How to Start a Courier Firm in Your Town

If you’re looking to start your own business as a courier then now is a great time to be making it big in the industry. Across the country increasing numbers of people are using their vans and setting up as a self-employed owner driver picking up packages for companies and ordinary people alike. While the industry is still dominated by the big global companies like DHL and TNT, there are consolidators that offer discounts on companies’ services by taking thousands of bookings every day and then passing on the discounts to customers.

Courier service in Venetia, Italy
photo credit: Ryan Taylor

There is also great demand for local couriers who are known and trusted within a town or city and who can take packages from one location in the area to another quicker than large firms who would have to take it to some distant central store first. If you want to make a start in this game, then here is what you should consider.

Getting Started

Many who have trodden this path will tell you the hardest part of the job is finding your first customer. Researching the market for businesses with urgent requirements to send packages a short distance will pay off and win you the trust of potential clients.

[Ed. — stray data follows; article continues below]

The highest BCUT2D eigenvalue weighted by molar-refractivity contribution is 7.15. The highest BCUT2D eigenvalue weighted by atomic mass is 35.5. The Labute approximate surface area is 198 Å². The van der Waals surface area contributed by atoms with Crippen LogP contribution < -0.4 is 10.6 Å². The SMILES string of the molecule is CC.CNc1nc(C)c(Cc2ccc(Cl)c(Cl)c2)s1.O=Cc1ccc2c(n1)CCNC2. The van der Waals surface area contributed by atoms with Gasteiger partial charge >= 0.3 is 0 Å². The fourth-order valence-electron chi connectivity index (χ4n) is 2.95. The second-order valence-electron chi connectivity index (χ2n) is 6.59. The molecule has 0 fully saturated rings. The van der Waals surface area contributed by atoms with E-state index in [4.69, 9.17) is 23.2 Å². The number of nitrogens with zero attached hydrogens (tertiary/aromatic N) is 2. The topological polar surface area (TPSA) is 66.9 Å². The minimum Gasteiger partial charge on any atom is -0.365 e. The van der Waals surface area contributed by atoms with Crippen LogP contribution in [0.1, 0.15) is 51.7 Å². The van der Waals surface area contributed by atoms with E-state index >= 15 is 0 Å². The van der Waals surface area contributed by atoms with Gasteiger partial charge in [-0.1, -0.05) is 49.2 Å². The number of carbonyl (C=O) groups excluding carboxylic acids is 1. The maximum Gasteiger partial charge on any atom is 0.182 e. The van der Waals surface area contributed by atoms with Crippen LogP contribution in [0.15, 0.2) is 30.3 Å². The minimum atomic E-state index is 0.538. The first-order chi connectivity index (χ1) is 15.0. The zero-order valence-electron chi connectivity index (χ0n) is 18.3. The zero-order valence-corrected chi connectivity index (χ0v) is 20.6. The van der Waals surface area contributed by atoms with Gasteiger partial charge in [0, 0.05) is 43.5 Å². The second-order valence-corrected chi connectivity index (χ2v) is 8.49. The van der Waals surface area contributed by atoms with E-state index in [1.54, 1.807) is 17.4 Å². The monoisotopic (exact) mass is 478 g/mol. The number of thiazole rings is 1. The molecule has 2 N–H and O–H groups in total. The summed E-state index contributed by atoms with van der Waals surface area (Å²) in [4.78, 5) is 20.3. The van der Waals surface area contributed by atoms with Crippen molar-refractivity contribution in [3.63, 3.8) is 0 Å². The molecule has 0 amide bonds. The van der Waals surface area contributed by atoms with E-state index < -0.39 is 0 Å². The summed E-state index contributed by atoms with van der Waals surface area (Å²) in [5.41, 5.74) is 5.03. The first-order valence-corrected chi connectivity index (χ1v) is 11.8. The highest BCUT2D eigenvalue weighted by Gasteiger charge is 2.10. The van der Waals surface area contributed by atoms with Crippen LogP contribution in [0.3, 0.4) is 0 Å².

When developing your business plan think carefully about how many jobs you can do in a typical day and how you will keep your customers up to date about the job. When it is completed you will have to invoice the customer and collect payment, so giving excellent customer service every step of the way is crucial. This will also enable you to gain from word of mouth market as you build your client base.

Local parcel delivery service
photo credit: Stephen McCulloch

Costs and Requirements

The biggest cost you will face as you launch your firm is the cost of transportation and work clothes. You will need to get a van if you plan to be a van courier, as well as the necessary business insurance to cover your contents and yourself.

You will need an excellent breakdown cover policy, and you should build into your business plan the cost of maintenance and loan vehicles as appropriate. Alternatively if you are a motorcycle or bike courier you will need some protection from other road users as well as from the elements.

As a business you should look into public liability insurance in order to safeguard against misplaced or late packages and to protect your firm. For a quote on your courier insurance head online where you can find out how much this is likely to cost you. Then you can get out there and make your first delivery and get your business on the road.